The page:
every Sunday; Epworth Uagn
every Wednesday at 8 p.m. Rev, C.
Wellesley Whittalter, pastor.
SC Andrew'* Presbyterian.
Services next Lord's Day at 11
a.m. and 7.30 p.m.; week night services on Thursday evening at 7.30
o'cloek; Sunday school at 2.30 p.a.
Rev. J. J. Hastie. minister.
Any corrections ln above name! or I
times should be sent to the office |
of the Delta Times. Ladner. B.C.
SYNOPSIS    OF    OOAL    MIXING
REGULATIONS.
OAKLAND, Cal., July 3.���A
fleet of six of the fastest power boats
on the Pacific will be built here for
service In either the Huerta or
Constitutionalist service off the
west coast of Mexico according to H.
Merrick, whose firm today is submit.ig bids to Warren MeC'ann, of
San Francisco for the electrical
work, in competition with a score
of other big concerns on both sides
of   the   bay.
BOXER'S HANDS MANGLED.
SAN FRANCISCO, July 3.���-Willie
Hoppe, the lightweight boxer, whose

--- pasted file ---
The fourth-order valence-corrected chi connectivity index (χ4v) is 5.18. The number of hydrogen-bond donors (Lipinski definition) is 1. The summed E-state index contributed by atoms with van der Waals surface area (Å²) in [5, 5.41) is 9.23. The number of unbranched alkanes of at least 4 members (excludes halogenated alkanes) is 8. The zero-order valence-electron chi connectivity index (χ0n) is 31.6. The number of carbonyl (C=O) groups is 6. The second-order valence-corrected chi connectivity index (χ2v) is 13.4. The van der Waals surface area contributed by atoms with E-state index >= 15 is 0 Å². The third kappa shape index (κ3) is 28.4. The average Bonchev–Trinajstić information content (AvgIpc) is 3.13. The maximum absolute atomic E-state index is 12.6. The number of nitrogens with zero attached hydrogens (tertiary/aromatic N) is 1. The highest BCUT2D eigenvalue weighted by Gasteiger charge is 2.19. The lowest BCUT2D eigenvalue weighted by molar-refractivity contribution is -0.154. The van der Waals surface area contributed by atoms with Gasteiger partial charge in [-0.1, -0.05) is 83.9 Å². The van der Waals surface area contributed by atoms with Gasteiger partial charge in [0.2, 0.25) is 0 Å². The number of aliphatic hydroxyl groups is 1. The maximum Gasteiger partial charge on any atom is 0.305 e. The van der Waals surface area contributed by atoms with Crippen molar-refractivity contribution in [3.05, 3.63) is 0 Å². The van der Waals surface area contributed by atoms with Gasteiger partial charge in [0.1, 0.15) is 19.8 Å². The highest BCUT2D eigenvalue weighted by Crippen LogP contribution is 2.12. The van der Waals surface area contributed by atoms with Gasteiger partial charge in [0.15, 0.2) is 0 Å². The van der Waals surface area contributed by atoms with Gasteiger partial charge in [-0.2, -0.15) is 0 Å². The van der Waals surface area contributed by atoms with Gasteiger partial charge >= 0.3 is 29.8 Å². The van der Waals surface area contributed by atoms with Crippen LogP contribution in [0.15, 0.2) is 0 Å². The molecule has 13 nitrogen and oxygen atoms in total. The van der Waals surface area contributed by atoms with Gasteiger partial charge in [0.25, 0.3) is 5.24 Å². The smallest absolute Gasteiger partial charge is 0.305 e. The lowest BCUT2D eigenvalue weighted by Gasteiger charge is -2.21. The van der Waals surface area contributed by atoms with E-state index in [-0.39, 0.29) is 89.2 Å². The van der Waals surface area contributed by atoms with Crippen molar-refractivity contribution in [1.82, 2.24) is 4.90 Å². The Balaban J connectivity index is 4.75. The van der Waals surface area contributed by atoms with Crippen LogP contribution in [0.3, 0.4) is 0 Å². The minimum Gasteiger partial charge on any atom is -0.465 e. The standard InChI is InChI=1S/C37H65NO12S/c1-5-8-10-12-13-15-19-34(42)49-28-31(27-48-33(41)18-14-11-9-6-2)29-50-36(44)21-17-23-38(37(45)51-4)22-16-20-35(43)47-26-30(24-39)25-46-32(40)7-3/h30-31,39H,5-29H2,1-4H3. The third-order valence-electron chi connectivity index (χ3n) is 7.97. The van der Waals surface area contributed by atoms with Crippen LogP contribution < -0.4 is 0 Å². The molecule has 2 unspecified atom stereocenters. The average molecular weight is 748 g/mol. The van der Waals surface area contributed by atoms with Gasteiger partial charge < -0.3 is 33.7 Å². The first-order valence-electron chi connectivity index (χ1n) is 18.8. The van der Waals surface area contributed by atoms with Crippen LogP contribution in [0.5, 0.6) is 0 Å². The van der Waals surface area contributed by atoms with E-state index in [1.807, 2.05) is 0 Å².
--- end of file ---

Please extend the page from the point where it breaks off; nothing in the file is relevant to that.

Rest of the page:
hands were frightfully mangled yesterday afternoon by the explosion of
a small cannon, is resting well at St.
Francis Hospital and today showed
no signs of having sustained Internal Injuries.
LOTS OF WORK THERE.
WASHINGTON, July b.���Twenty
thousand letters, telegrams and
other reports will have to be waded
through by the Senate "insidious
lobby' probers In connection with
the sensational lobby charges advanced by Martin Mulhall. of Haiti-
more, formerly in the employ of the
National Association of Manufacturers.
HEAD OF ii. T. FREIGHT.
WINNIPEG, July 3.-���Mr. G. E.
Dewey, general freight agent of the
G. T. P. at Winnipeg, lias been appointed freight traffic manager of
the G. T. with headquarters at Montreal. Mr. A. E. Rosevear succeeds
him at Winnipeg. The official announcement was made at the local